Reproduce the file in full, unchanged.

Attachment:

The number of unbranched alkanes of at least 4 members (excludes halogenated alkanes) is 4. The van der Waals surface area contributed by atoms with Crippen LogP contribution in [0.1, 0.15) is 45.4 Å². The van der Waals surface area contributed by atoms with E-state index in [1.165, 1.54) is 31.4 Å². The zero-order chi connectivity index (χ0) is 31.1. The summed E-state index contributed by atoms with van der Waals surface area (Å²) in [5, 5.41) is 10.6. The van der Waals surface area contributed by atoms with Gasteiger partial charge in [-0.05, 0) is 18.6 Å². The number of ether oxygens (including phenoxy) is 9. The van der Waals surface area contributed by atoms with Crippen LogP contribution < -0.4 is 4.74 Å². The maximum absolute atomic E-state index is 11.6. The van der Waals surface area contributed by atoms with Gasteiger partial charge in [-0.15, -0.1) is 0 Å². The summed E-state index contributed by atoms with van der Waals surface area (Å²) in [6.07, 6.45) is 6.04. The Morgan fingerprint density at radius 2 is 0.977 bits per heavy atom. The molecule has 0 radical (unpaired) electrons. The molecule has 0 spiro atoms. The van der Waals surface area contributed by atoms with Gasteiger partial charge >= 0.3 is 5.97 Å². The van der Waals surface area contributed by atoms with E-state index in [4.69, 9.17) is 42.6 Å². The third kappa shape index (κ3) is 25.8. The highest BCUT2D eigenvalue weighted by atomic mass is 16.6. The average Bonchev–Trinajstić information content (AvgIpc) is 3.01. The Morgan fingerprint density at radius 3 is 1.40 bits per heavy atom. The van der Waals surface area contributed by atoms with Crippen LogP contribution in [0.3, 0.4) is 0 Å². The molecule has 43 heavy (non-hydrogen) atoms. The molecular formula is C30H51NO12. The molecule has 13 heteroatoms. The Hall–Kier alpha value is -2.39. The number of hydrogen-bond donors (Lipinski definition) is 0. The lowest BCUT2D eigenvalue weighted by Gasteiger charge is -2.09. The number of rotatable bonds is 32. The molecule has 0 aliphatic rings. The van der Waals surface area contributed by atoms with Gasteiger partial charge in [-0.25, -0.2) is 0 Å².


The number of unbranched alkanes of at least 4 members (excludes halogenated alkanes) is 4. The van der Waals surface area contributed by atoms with Crippen LogP contribution in [0.1, 0.15) is 45.4 Å². The van der Waals surface area contributed by atoms with E-state index in [1.165, 1.54) is 31.4 Å². The zero-order chi connectivity index (χ0) is 31.1. The summed E-state index contributed by atoms with van der Waals surface area (Å²) in [5, 5.41) is 10.6. The van der Waals surface area contributed by atoms with Gasteiger partial charge in [-0.05, 0) is 18.6 Å². The number of ether oxygens (including phenoxy) is 9. The van der Waals surface area contributed by atoms with Crippen LogP contribution < -0.4 is 4.74 Å². The maximum absolute atomic E-state index is 11.6. The van der Waals surface area contributed by atoms with Gasteiger partial charge in [-0.15, -0.1) is 0 Å². The summed E-state index contributed by atoms with van der Waals surface area (Å²) in [6.07, 6.45) is 6.04. The Morgan fingerprint density at radius 2 is 0.977 bits per heavy atom. The molecule has 0 radical (unpaired) electrons. The molecule has 0 spiro atoms. The van der Waals surface area contributed by atoms with Gasteiger partial charge >= 0.3 is 5.97 Å². The van der Waals surface area contributed by atoms with E-state index in [4.69, 9.17) is 42.6 Å². The third kappa shape index (κ3) is 25.8. The highest BCUT2D eigenvalue weighted by atomic mass is 16.6. The average Bonchev–Trinajstić information content (AvgIpc) is 3.01. The Morgan fingerprint density at radius 3 is 1.40 bits per heavy atom. The van der Waals surface area contributed by atoms with Crippen LogP contribution in [0.3, 0.4) is 0 Å². The molecule has 43 heavy (non-hydrogen) atoms. The molecular formula is C30H51NO12. The molecule has 13 heteroatoms. The Hall–Kier alpha value is -2.39. The number of hydrogen-bond donors (Lipinski definition) is 0. The lowest BCUT2D eigenvalue weighted by Gasteiger charge is -2.09. The number of rotatable bonds is 32. The molecule has 0 aliphatic rings. The van der Waals surface area contributed by atoms with Gasteiger partial charge in [-0.25, -0.2) is 0 Å².